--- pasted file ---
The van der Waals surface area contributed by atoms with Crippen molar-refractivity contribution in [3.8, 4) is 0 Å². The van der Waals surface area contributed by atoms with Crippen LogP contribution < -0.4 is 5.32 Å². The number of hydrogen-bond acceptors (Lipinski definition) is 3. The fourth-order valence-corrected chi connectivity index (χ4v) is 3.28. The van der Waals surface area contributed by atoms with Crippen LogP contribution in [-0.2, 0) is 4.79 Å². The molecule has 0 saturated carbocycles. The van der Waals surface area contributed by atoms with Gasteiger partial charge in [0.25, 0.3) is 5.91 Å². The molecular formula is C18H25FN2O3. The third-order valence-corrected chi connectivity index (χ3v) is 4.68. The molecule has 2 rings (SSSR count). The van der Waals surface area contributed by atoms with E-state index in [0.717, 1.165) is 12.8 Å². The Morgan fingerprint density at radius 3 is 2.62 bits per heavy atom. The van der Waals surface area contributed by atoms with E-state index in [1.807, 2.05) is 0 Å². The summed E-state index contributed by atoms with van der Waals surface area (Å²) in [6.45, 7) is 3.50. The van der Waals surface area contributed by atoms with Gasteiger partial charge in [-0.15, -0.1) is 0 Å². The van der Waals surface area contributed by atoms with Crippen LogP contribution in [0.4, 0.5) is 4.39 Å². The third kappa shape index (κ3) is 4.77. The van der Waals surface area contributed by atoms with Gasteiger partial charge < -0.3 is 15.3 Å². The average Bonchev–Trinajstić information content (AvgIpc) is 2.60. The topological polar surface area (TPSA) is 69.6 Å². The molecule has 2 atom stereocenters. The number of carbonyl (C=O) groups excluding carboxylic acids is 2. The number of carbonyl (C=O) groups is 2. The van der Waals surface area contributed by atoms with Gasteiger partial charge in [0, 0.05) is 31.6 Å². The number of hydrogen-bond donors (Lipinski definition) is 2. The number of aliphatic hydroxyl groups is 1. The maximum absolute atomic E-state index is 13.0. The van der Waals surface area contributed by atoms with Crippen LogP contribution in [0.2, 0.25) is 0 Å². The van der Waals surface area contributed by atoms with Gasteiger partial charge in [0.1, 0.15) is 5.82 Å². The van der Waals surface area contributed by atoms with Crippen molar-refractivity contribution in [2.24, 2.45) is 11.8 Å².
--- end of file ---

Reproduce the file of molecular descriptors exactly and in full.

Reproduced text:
The van der Waals surface area contributed by atoms with Crippen molar-refractivity contribution in [3.8, 4) is 0 Å². The van der Waals surface area contributed by atoms with Crippen LogP contribution < -0.4 is 5.32 Å². The number of hydrogen-bond acceptors (Lipinski definition) is 3. The fourth-order valence-corrected chi connectivity index (χ4v) is 3.28. The van der Waals surface area contributed by atoms with Crippen LogP contribution in [-0.2, 0) is 4.79 Å². The molecule has 0 saturated carbocycles. The van der Waals surface area contributed by atoms with Gasteiger partial charge in [0.25, 0.3) is 5.91 Å². The molecular formula is C18H25FN2O3. The third-order valence-corrected chi connectivity index (χ3v) is 4.68. The molecule has 2 rings (SSSR count). The van der Waals surface area contributed by atoms with E-state index in [0.717, 1.165) is 12.8 Å². The Morgan fingerprint density at radius 3 is 2.62 bits per heavy atom. The van der Waals surface area contributed by atoms with E-state index in [1.807, 2.05) is 0 Å². The summed E-state index contributed by atoms with van der Waals surface area (Å²) in [6.45, 7) is 3.50. The van der Waals surface area contributed by atoms with Gasteiger partial charge in [-0.15, -0.1) is 0 Å². The van der Waals surface area contributed by atoms with Crippen LogP contribution in [0.4, 0.5) is 4.39 Å². The third kappa shape index (κ3) is 4.77. The van der Waals surface area contributed by atoms with Gasteiger partial charge < -0.3 is 15.3 Å². The average Bonchev–Trinajstić information content (AvgIpc) is 2.60. The topological polar surface area (TPSA) is 69.6 Å². The molecule has 2 atom stereocenters. The number of carbonyl (C=O) groups excluding carboxylic acids is 2. The number of carbonyl (C=O) groups is 2. The van der Waals surface area contributed by atoms with Gasteiger partial charge in [0, 0.05) is 31.6 Å². The number of hydrogen-bond donors (Lipinski definition) is 2. The number of aliphatic hydroxyl groups is 1. The maximum absolute atomic E-state index is 13.0. The van der Waals surface area contributed by atoms with Crippen LogP contribution in [0.2, 0.25) is 0 Å². The van der Waals surface area contributed by atoms with Gasteiger partial charge in [0.1, 0.15) is 5.82 Å². The van der Waals surface area contributed by atoms with Crippen molar-refractivity contribution in [2.24, 2.45) is 11.8 Å².